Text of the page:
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4 Strategies for Parenting a Seemingly Difficult Child with ADHD

Updated on June 30, 2016

ADHD is one of the most common types of behavioral disorders in young children. Most children grow out of their hyperactivity as they reach adulthood, but if you're in need of immediate solutions, and not ready to take the medication route, there are holistic approaches you can take as a parent to significantly improve your child's behavior. If you are a parent concerned about your child's ADHD, the following tips and approaches can help alleviate your child's symptomology (and your stress):


This is obviously a no brainer, but many parents, and even teachers, will attempt to diagnose a child based off of things they've read on the internet or their presumptions about ADHD. ADHD, as common as it is, has very specific criteria that must be met before an actual diagnosis can be applied. A licensed clinician (such as a psychologist, LPC, psychiatrist or LCSW) should conduct a thorough mental health assessment. In some cases, some of your child's behaviors may be a medical condition and not be related to mental health at all. A therapist can help assess whether or not that is the case. A therapist may also be able to help you apply the following techniques based on you and your child’s circumstances.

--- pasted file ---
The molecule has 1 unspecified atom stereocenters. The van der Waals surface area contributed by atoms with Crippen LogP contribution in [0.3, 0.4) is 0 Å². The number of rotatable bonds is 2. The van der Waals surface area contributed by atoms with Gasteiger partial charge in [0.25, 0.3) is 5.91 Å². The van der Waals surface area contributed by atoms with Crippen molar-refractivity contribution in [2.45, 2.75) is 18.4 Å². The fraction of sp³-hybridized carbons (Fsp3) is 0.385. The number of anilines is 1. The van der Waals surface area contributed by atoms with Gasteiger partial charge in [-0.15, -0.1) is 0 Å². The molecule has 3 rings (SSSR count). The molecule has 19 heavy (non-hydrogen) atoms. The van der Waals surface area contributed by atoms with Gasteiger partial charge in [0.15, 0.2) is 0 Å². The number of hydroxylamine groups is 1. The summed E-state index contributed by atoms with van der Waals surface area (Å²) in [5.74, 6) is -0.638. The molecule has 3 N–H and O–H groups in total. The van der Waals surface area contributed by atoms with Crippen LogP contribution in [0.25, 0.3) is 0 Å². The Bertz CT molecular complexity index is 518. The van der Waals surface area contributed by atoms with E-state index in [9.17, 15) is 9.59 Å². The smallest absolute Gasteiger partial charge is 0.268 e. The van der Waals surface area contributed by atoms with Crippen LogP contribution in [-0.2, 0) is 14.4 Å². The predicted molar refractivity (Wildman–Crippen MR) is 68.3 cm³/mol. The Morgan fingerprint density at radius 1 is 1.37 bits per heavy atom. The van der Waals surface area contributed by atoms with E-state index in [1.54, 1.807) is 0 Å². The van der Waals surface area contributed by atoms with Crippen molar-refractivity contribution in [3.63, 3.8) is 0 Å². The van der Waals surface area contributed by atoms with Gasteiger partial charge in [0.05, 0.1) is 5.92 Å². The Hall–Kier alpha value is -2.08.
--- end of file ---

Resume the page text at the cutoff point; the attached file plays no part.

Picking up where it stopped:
**Ok, so lets say you've had your child assessed and they were diagnosed with ADHD. At this point you'll want to examine the following areas of your child's life and implement the corresponding strategies:


Sugar is literally in almost everything nowadays, and I'm not referring to the good sugars that you get from fruits, but the artificial sugars that are typically found in sodas, cakes and cookies. Sugar plays a huge role in our children's behavior. Candy, sugary cereals, juice, ice cream and cake usually contain artificial sugars that increase hyperactivity. The best solution is to simply ban all foods containing artificial sugars from your home and write a note to the school asking to exclude your child from eating foods that contain sugar. However, it definitely won't be that easy. This is one of the most difficult areas to get a hold on primarily because the parent is usually also addicted to sugar as well. So how do you get around this if you can't kick your own sugar addiction? One way is to make an effort to keep the sweet goodies out of your child's sight and reach. Hide them in your room or in a box that only you have a key to. Buy your child sugar free candies and snacks and gradually ween them off of sugary drugs. Also, another tip, that is also very effective, is to simply educate your child about the negative effects of eating/drinking foods that contain artificial sugar periodically. Children are a lot smarter than we think. Explaining how sugar is like a drug can do wonders and can also gradually increase their awareness of how unhealthy sugary foods and drinks are. They'll think twice about asking for that soda at a restaurant. Keep in mind, if you decide to completely remove sugars from your child's diet, their behaviors will start to look worse. These are merely the withdrawal symptoms they'll experience after going off of the sugar. Don't give up or give in. Stick with it and they'll eventually come out of it.